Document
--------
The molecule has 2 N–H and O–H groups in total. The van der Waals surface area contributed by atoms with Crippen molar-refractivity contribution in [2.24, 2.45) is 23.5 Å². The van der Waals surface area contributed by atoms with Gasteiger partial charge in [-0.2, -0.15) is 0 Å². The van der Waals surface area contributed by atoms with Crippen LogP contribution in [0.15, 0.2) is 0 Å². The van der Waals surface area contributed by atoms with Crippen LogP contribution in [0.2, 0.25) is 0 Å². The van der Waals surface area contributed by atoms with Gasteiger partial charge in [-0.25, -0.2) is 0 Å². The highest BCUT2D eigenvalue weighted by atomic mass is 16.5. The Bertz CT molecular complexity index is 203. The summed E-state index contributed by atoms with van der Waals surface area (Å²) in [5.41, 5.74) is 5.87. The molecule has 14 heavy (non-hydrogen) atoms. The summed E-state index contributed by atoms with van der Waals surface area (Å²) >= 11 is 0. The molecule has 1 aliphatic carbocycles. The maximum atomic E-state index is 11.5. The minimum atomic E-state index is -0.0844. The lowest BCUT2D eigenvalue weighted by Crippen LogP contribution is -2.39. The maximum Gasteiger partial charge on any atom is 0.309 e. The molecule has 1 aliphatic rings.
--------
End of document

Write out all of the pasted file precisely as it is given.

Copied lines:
The molecule has 2 N–H and O–H groups in total. The van der Waals surface area contributed by atoms with Crippen molar-refractivity contribution in [2.24, 2.45) is 23.5 Å². The van der Waals surface area contributed by atoms with Gasteiger partial charge in [-0.2, -0.15) is 0 Å². The van der Waals surface area contributed by atoms with Crippen LogP contribution in [0.15, 0.2) is 0 Å². The van der Waals surface area contributed by atoms with Crippen LogP contribution in [0.2, 0.25) is 0 Å². The van der Waals surface area contributed by atoms with Gasteiger partial charge in [-0.25, -0.2) is 0 Å². The highest BCUT2D eigenvalue weighted by atomic mass is 16.5. The Bertz CT molecular complexity index is 203. The summed E-state index contributed by atoms with van der Waals surface area (Å²) in [5.41, 5.74) is 5.87. The molecule has 14 heavy (non-hydrogen) atoms. The summed E-state index contributed by atoms with van der Waals surface area (Å²) >= 11 is 0. The molecule has 1 aliphatic carbocycles. The maximum atomic E-state index is 11.5. The minimum atomic E-state index is -0.0844. The lowest BCUT2D eigenvalue weighted by Crippen LogP contribution is -2.39. The maximum Gasteiger partial charge on any atom is 0.309 e. The molecule has 1 aliphatic rings.